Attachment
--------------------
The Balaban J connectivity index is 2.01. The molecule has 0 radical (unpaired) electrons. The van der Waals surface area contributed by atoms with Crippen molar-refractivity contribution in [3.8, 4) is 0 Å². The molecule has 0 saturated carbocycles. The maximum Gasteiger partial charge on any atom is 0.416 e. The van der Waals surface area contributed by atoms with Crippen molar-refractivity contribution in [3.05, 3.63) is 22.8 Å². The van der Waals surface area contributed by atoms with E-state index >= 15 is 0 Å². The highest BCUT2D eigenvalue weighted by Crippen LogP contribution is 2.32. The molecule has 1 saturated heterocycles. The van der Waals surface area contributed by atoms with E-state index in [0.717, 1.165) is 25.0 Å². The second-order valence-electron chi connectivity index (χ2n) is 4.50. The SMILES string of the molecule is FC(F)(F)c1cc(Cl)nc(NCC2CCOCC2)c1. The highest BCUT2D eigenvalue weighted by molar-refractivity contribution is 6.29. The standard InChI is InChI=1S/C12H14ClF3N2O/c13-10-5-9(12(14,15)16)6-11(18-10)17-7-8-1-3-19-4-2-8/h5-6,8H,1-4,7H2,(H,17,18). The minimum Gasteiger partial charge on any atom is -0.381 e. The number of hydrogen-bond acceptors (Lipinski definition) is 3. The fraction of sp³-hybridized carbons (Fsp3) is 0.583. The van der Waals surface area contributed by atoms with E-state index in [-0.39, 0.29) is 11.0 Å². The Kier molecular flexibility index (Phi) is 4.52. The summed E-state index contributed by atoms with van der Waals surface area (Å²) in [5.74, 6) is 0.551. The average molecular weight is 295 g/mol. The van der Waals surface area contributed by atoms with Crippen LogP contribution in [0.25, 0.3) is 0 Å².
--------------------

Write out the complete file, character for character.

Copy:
The Balaban J connectivity index is 2.01. The molecule has 0 radical (unpaired) electrons. The van der Waals surface area contributed by atoms with Crippen molar-refractivity contribution in [3.8, 4) is 0 Å². The molecule has 0 saturated carbocycles. The maximum Gasteiger partial charge on any atom is 0.416 e. The van der Waals surface area contributed by atoms with Crippen molar-refractivity contribution in [3.05, 3.63) is 22.8 Å². The van der Waals surface area contributed by atoms with E-state index >= 15 is 0 Å². The highest BCUT2D eigenvalue weighted by Crippen LogP contribution is 2.32. The molecule has 1 saturated heterocycles. The van der Waals surface area contributed by atoms with E-state index in [0.717, 1.165) is 25.0 Å². The second-order valence-electron chi connectivity index (χ2n) is 4.50. The SMILES string of the molecule is FC(F)(F)c1cc(Cl)nc(NCC2CCOCC2)c1. The highest BCUT2D eigenvalue weighted by molar-refractivity contribution is 6.29. The standard InChI is InChI=1S/C12H14ClF3N2O/c13-10-5-9(12(14,15)16)6-11(18-10)17-7-8-1-3-19-4-2-8/h5-6,8H,1-4,7H2,(H,17,18). The minimum Gasteiger partial charge on any atom is -0.381 e. The number of hydrogen-bond acceptors (Lipinski definition) is 3. The fraction of sp³-hybridized carbons (Fsp3) is 0.583. The van der Waals surface area contributed by atoms with E-state index in [-0.39, 0.29) is 11.0 Å². The Kier molecular flexibility index (Phi) is 4.52. The summed E-state index contributed by atoms with van der Waals surface area (Å²) in [5.74, 6) is 0.551. The average molecular weight is 295 g/mol. The van der Waals surface area contributed by atoms with Crippen LogP contribution in [0.25, 0.3) is 0 Å².